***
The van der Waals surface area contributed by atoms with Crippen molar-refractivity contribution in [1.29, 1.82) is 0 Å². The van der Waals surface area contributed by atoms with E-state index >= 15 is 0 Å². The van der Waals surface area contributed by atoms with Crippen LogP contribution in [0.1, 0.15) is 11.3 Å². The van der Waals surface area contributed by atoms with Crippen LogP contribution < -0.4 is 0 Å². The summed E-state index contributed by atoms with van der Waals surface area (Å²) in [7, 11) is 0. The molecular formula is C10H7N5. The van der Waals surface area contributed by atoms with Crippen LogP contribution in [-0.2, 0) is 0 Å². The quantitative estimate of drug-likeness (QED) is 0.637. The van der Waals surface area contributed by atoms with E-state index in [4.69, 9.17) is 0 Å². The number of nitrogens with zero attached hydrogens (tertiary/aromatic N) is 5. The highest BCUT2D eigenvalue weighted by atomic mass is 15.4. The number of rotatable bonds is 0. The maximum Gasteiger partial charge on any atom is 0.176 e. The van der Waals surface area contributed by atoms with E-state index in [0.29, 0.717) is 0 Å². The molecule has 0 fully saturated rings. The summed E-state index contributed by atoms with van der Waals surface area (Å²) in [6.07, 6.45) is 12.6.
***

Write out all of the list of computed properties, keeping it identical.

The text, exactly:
The van der Waals surface area contributed by atoms with Crippen molar-refractivity contribution in [1.29, 1.82) is 0 Å². The van der Waals surface area contributed by atoms with E-state index >= 15 is 0 Å². The van der Waals surface area contributed by atoms with Crippen LogP contribution in [0.1, 0.15) is 11.3 Å². The van der Waals surface area contributed by atoms with Crippen LogP contribution < -0.4 is 0 Å². The summed E-state index contributed by atoms with van der Waals surface area (Å²) in [7, 11) is 0. The molecular formula is C10H7N5. The van der Waals surface area contributed by atoms with Crippen LogP contribution in [-0.2, 0) is 0 Å². The quantitative estimate of drug-likeness (QED) is 0.637. The van der Waals surface area contributed by atoms with E-state index in [4.69, 9.17) is 0 Å². The number of nitrogens with zero attached hydrogens (tertiary/aromatic N) is 5. The highest BCUT2D eigenvalue weighted by atomic mass is 15.4. The number of rotatable bonds is 0. The maximum Gasteiger partial charge on any atom is 0.176 e. The van der Waals surface area contributed by atoms with E-state index in [0.29, 0.717) is 0 Å². The molecule has 0 fully saturated rings. The summed E-state index contributed by atoms with van der Waals surface area (Å²) in [6.07, 6.45) is 12.6.